Also found in: Dictionary, Wikipedia.


a macrolide antibiotic effective against a wide spectrum of gram-positive and gram-negative bacteria; used in the treatment of respiratory tract, skin, and soft tissue infections and of Helicobacter pylori–associated duodenal ulcer.
Miller-Keane Encyclopedia and Dictionary of Medicine, Nursing, and Allied Health, Seventh Edition. © 2003 by Saunders, an imprint of Elsevier, Inc. All rights reserved.


Biaxin Filmtab, Biaxin Granules, Biaxin XL Filmtab, Clarosip (UK), Klaricid (UK)

Pharmacologic class: Macrolide

Therapeutic class: Anti-infective, antiulcer drug

Pregnancy risk category B


Reversibly binds to 50S ribosomal subunit of susceptible bacterial organisms, blocking protein synthesis


Granules for oral suspension: 125 mg/5 ml, 250 mg/5 ml

Tablets: 250 mg, 500 mg

Tablets (extended-release): 500 mg

Indications and dosages

Pharyngitis or tonsillitis caused by

Streptococcus pyogenes

Adults: 250 mg P.O. q 12 hours for 10 days

Acute maxillary sinusitis caused by Haemophilus influenzae, Moraxella catarrhalis, or Streptococcus pneumoniae

Adults: 500 mg P.O. q 12 hours for 14 days or two 500-mg extended-release tablets P.O. q 24 hours for 14 days

Children: 7.5 mg/kg P.O. q 12 hours for 10 days

Acute exacerbation of chronic bronchitis caused by H. influenzae, Haemophilus parainfluenzae, M. catarrhalis, or S. pneumoniae

Adults: 500 mg P.O. q 12 hours for 7 to 14 days or two 500-mg extended-release tablets P.O. q 24 hours for 7 days

Community-acquired pneumonia caused by S. pneumoniae, Mycoplasma pneumoniae, or Chlamydia pneumoniae; acute exacerbation of chronic bronchitis caused by S. pneumoniae or M. catarrhalis

Adults: 250 mg P.O. q 12 hours for 7 to 14 days or two 500-mg extended-release tablets P.O. q 24 hours for 7 days

Children: 7.5 mg/kg P.O. q 12 hours for 10 days

Community-acquired pneumonia caused by H. influenzae

Adults: 250 mg P.O. q 12 hours for 7 days or two 500-mg extended-release tablets P.O. q 24 hours for 7 days

Community-acquired pneumonia caused by H. parainfluenzae or M. catarrhalis

Adults: Two 500-mg extended-release tablets P.O. q 24 hours for 7 days

Uncomplicated skin and skin-structure infections

Adults: 250 mg P.O. q 12 hours for 7 to 14 days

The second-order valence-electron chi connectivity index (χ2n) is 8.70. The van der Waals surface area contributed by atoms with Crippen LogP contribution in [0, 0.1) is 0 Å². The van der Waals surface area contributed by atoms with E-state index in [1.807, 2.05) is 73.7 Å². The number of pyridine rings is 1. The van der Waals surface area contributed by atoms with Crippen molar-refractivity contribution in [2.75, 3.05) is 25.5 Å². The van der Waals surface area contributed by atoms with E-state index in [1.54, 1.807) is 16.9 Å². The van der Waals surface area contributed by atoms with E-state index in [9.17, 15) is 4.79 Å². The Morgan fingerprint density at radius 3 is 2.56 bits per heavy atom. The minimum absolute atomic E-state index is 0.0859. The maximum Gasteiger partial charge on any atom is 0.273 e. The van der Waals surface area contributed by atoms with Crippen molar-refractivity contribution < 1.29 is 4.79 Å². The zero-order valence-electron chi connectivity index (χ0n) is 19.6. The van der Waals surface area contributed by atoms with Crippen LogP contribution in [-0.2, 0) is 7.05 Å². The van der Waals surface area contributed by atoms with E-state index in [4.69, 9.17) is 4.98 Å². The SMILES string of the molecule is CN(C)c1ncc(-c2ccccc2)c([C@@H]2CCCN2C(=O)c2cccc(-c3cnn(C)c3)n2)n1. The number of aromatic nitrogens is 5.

Eradication of Helicobacter pylori as part of triple therapy with amoxicillin and omeprazole or lansoprazole

Adults: 500 mg P.O. q 12 hours for 10 to 14 days

Eradication of H. pylori as part of dual therapy with omeprazole or ranitidine

Adults: 500 mg P.O. b.i.d.

Children: 7.5 mg/kg P.O. b.i.d., up to 500 mg b.i.d.

Acute otitis media

Children: 7.5 mg/kg P.O. q 12 hours for 10 days

Dosage adjustment

• Renal or hepatic impairment

Off-label uses

Borrelia burgdorferi infection


• Hypersensitivity to drug, erythromycin, or other macrolide anti-infectives

• Concurrent use of astemizole, cisapride, or pimozide

• Cardiac disease


Use cautiously in:

• severe renal or hepatic impairment

• pregnant or breastfeeding patients.


• Obtain specimens for culture and sensitivity testing as appropriate before starting therapy.

• Give with or without food.

Don't give concurrently with astemizole (no longer available in United States), cisapride, or pimozide.

• Don't refrigerate oral suspension.

Adverse reactions

CNS: headache

CV: ventricular arrhythmias

GI: nausea, diarrhea, abdominal pain or discomfort, dyspepsia

Other: abnormal taste


Drug-drug. Astemizole, cisapride, pimozide: increased risk of arrhythmias and sudden death

Carbamazepine, digoxin, theophylline: increased blood levels of these drugs, greater risk of toxicity

Digoxin: increased digoxin blood level, causing digoxin toxicity

HMG-CoA reductase inhibitors (such as lovastatin, simvastatin): rhabdomyolysis